How To Increase Your Credit Score In The Tough Lending Market-sexhu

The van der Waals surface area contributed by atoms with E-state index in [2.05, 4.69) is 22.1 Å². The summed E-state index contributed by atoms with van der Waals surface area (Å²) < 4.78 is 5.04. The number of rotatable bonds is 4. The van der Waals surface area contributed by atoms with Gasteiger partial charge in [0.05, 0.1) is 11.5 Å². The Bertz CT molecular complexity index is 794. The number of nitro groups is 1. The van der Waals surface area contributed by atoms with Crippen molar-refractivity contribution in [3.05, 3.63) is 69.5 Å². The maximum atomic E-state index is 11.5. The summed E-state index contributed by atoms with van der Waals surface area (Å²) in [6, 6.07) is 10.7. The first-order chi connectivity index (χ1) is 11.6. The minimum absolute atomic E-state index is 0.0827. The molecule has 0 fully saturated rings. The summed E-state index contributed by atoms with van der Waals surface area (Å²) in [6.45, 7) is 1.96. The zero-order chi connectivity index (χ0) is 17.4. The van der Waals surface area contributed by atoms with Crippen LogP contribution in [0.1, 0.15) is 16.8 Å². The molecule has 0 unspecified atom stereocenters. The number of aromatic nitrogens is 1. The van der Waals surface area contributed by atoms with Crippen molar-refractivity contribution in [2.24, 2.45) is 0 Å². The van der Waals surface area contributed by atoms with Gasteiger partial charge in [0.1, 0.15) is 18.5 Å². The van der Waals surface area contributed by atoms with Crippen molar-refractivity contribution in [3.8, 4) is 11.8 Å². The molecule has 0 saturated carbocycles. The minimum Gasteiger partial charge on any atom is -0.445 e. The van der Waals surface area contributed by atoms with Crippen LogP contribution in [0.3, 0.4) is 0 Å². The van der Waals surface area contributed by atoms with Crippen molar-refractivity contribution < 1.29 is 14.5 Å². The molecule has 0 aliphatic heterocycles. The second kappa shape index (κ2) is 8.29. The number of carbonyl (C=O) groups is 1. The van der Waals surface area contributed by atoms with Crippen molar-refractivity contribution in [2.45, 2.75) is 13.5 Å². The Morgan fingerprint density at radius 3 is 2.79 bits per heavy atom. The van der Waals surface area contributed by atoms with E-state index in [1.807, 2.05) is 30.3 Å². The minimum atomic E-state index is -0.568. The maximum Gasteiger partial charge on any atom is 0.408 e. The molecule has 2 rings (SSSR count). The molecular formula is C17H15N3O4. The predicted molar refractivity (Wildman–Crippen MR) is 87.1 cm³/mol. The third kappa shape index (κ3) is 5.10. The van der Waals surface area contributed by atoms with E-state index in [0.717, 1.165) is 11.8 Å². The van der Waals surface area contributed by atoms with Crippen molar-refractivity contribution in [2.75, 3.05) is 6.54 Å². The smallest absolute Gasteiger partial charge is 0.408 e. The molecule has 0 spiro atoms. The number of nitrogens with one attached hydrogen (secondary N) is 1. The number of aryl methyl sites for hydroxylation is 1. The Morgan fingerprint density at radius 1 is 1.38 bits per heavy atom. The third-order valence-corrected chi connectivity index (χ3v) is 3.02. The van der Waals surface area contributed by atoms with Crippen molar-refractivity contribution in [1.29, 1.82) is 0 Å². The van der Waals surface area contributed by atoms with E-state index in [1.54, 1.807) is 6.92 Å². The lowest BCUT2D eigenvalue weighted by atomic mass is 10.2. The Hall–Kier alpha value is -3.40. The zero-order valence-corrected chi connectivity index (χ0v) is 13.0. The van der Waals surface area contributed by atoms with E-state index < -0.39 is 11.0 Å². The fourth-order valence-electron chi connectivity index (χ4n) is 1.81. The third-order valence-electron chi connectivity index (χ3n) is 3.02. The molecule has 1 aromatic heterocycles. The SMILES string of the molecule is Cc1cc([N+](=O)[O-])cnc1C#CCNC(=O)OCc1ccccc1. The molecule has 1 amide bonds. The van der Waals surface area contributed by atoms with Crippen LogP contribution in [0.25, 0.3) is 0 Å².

Finance The lending market is getting tougher. On the heels of the sub-prime market fallout, most lenders are implementing rules and policies that make it much tougher for people to get a loan approved. The end result of this is that if you anticipate wanting to get the best possible rates and terms on a future loan like a car loan, mortgage, or other big ticket items, you would be well advised to take the necessary steps to increase your credit score, and there are many ways to do that. It is beneficial for you to become informed about how the credit bureaus calculate the credit score that is reported to a potential lender. Some of the things you should do may actually appear to be counter intuitive, but if you follow common wisdom to increase your credit score, you actually may be doing more damage than good. For example, closing credit card accounts is not always in your best interests when it comes to raising your credit score. If you want to increase your credit score, sit down with all your accounts and check the credit limit on each of your accounts. If you are like most people, you probably have multiple credit accounts with Visa, MasterCard, and Discover, perhaps also American Express. Check your credit limits on each of these accounts and distribute your remaining balance as evenly as possible over the accounts. Almost all credit cards allow you to do a full or partial balance transfer from one card to another, and sometimes they offer interest incentives for doing so. If you can, pay off some of the accounts, but do not close the account that you pay off. As you are getting copies of your credit report, make sure that you get a copy of it separately from each of the big three credit bureaus. Since the credit bureaus do not share information between them, your credit score is almost certainly different with each of the credit bureaus, so be sure to get a copy from each of them. Make sure that your credit limit is being reported for each account. If an account is not reporting your credit limit, the system used by the credit bureau to calculate your credit score will assume that your account is maxed out, which is a negative when computing your credit score. You get a more favorable score as your outstanding balance is closer to zero. If your outstanding balance with an account is over 70 percent, this damages your credit score the most, followed by the next tier of 50 percent of your credit limit, followed by the lowest tier of about 30 percent of your credit limit. Your best score comes from being between 0 and 25 percent of your credit limit, and of course having a solid history of on time payments where you pay at least the minimum amount due and perhaps even 10 percent more. The credit scoring software also assumes that consumers who have had credit for a long time are a lesser risk of defaulting on payments, which is why you should keep an account open instead of closing it when you have paid it off. Maybe you have some late payments listed on your credit report as many people do. You may be able to work with the creditor if you have a recent history of good payments and request a "good faith adjustment". But be open and friendly, since people are more prone to work with people who are friendly and genuine as opposed to people who are frustrated and rude. If you have an account in collections, you need to get that paid off. But you should contact the collections agency and request that they delete the account upon you paying the final balance. Not all collections agencies will agree to this, but many will and it is certainly worth the effort to try. There are many more things you can do to increase your credit score, but the key is to start as soon as possible. It does not happen overnight, but it is certainly in your best interests to take these steps for the benefit of your credit score. About the Author: 相关的主题文章: